General Sherman’s Army Was Huge!

Wagon Train

AN ARMY’S MARCH — General Sherman’s army, in it’s last march to meet Johnston, would, if it occupied a single road, require 125 miles of road to stretch itself upon.  The wagon trains of this army cannot march on less than forty miles of road. Its batteries will cover seven miles, its ambulances five. It carries 1,800,000 rations of bread, the same amount of sugar, and the same of salt.  Eight hundred wagon loads bread, and 3,600,000 rations of coffee are provided for the trip, and for a few days rations of salt meat, 375,000 pounds are deemed a fair allowance. The single item of ammunition requires one thousand wagons — a train of itself nearly twenty miles long. The men, in fours, could not march when well closed up on less than twenty five miles of road. Two thousand five hundred pack mules follow its regiments.  And these calculations do not include the intervals between different commands nor allow anything for the great gaps which any slight delay will make in a moving column.

Alexandria Gazette, Volume 66, Number 102, May 5, 1865

Alexandrians Killed and Wounded

Alexandria Gazette, Volume 63, Number 149, 12 June 1862

Alexandrians Killed and Wounded

The Seventeeth Virginia Regiment sustained severe losses in the battles near Richmond, on the 31st of May and 1st of June. We give below a list of such casualties as are published in Richmond papers of the 6th inst:

KILLED — Sergeant Major Francis.
Old Dominion Rifles – Wm. Lunt, shot in breast;  Monroe Whittington, shot in head; J.H. Higdon and John Murray.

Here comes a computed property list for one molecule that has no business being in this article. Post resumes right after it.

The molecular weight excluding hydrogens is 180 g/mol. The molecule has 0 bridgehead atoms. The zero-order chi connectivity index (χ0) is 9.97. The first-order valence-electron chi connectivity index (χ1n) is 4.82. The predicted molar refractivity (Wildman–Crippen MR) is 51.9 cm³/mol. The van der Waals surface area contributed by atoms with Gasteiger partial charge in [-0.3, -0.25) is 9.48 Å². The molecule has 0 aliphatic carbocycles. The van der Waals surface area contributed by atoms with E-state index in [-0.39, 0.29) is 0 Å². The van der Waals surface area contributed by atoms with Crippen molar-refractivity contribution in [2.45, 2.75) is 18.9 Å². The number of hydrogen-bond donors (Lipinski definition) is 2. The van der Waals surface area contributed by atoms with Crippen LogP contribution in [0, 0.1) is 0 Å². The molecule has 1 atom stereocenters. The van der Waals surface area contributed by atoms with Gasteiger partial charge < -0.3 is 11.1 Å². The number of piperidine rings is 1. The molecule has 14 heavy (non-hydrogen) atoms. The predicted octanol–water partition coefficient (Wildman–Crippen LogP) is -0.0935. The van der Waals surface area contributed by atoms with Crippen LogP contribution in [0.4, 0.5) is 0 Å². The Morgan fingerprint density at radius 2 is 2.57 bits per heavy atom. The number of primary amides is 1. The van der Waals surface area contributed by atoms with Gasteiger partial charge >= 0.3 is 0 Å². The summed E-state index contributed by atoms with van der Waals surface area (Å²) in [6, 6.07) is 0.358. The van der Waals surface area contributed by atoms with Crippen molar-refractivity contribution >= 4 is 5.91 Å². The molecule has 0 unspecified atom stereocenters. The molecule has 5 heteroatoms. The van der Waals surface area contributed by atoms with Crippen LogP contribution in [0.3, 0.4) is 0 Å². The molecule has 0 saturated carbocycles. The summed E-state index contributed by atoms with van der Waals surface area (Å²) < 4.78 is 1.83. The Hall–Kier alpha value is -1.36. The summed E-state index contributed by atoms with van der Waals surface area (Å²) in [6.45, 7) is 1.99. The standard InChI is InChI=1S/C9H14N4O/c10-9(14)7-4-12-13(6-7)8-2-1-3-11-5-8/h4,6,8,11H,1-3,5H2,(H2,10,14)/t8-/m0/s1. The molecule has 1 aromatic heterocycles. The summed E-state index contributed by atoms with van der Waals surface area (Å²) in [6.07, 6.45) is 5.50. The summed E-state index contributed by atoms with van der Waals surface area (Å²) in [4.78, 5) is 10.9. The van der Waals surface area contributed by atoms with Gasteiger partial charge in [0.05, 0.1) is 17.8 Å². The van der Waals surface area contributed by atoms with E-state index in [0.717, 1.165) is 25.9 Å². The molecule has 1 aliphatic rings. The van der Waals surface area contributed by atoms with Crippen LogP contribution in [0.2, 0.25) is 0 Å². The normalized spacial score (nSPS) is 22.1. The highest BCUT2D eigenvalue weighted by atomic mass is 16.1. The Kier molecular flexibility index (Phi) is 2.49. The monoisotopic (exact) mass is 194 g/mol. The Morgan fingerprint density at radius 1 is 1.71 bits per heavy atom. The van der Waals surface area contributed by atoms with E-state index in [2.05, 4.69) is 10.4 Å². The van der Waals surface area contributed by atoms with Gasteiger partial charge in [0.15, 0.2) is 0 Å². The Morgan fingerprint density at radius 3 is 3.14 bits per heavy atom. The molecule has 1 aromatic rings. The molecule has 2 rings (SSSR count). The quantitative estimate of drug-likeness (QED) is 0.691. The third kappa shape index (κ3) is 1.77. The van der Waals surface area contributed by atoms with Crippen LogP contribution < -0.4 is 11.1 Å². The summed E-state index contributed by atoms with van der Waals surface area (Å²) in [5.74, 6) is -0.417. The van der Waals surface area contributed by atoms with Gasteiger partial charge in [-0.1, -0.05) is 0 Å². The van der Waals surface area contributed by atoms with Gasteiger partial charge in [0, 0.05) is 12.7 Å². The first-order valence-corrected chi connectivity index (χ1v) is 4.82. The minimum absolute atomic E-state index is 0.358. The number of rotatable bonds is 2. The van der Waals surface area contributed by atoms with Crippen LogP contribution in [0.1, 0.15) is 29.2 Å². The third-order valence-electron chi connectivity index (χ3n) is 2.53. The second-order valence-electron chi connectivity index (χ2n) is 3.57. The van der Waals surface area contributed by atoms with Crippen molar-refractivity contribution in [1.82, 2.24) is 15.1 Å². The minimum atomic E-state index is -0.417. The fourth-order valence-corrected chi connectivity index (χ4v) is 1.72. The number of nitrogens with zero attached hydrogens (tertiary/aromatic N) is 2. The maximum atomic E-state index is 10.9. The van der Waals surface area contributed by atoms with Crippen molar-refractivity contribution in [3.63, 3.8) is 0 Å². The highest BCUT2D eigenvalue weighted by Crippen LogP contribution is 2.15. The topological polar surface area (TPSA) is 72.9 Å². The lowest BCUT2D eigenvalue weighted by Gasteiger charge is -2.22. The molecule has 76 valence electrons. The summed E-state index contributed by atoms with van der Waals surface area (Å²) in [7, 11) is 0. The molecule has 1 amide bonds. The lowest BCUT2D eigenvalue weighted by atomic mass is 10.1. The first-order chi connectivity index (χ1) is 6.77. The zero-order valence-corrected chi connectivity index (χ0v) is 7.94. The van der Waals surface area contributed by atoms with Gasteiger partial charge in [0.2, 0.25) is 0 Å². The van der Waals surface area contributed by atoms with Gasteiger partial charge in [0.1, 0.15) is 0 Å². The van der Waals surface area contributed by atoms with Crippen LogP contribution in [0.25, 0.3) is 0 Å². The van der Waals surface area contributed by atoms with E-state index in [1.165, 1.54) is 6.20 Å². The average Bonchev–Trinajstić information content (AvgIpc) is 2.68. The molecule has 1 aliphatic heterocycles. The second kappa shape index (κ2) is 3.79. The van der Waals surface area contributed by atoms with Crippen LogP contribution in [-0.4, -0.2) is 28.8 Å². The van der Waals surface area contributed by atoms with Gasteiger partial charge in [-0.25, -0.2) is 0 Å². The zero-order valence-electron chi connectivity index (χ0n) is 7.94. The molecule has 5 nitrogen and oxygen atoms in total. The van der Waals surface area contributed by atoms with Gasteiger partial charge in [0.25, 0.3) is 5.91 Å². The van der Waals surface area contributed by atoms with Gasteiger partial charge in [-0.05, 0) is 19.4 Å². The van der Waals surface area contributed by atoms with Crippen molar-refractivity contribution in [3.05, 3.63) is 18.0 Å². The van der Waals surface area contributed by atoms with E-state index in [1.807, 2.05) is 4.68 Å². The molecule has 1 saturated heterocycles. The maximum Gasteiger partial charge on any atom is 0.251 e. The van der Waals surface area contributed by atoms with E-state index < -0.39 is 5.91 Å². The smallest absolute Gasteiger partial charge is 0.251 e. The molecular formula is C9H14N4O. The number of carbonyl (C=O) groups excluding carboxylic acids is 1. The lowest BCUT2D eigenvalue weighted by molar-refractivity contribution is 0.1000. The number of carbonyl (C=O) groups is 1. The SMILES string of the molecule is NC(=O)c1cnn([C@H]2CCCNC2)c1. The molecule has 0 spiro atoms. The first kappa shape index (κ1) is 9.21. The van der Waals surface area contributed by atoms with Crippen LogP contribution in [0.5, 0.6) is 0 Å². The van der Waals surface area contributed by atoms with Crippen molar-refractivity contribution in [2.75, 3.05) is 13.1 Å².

Mt. Vernon Guards – James Molair.
Emmett Guards – Lt. Wm. Gray.

WOUNDED
Major Arthur Herbert, shot in the foot.
Old Dominion Rifles – Capt. W.H. Fowle, jr., arm amputated; Lieut. Thomas Fitzhugh, arm amputated; James Godwin, in foot; Jonah W. Baldwin, thigh fractured; Edwin Baldwin, in head slightly; Wm. J. Hall, in head slightly; Robert Young, in right arm slightly; F. August Calmus, slightly; E.W. Burgess; Hallie Appich, in head slightly.

Alexandria Rifles — Color Sergeant William T. Morrell, wounded in arm, side and foot — foot amputated; W.E.H. Clagett, in shoulder, seriously; Richard W. Avery, in top of head; A Carlisle Fairfax, in thigh.

Mt. Vernon Guards — R.H. Roland, seriously; Albert Hicks and ________ Gerecke.

Emmett Guards — Lieut. Adie; Patrick H. Suddoth, Company D.

Loudoun Guards — Chas. Fadley, in arm; C.H. Bradfield.

Other Companies — Thos. W. Lynn, Robert Steele, James M. Jenkins, D.M. Wallace, G.F. Jenkins, J.W. Cromwell.

Col. Wm. Smith, of the 49th Virginia,  was wounded slightly, and Lieut. Col. Gibson, of the same regiment, badly.

Most of the wounded Alexandrians are represented to be at Chew’s Factory Hospital, Richmond.  The Enquirer says; “The building is spacious and airy, and admirably kept. The patients are clean and comfortable, and have every want attended to.  A large number of ladies were yesterday in attendance, ministering to the stricken sufferers as only a woman can.”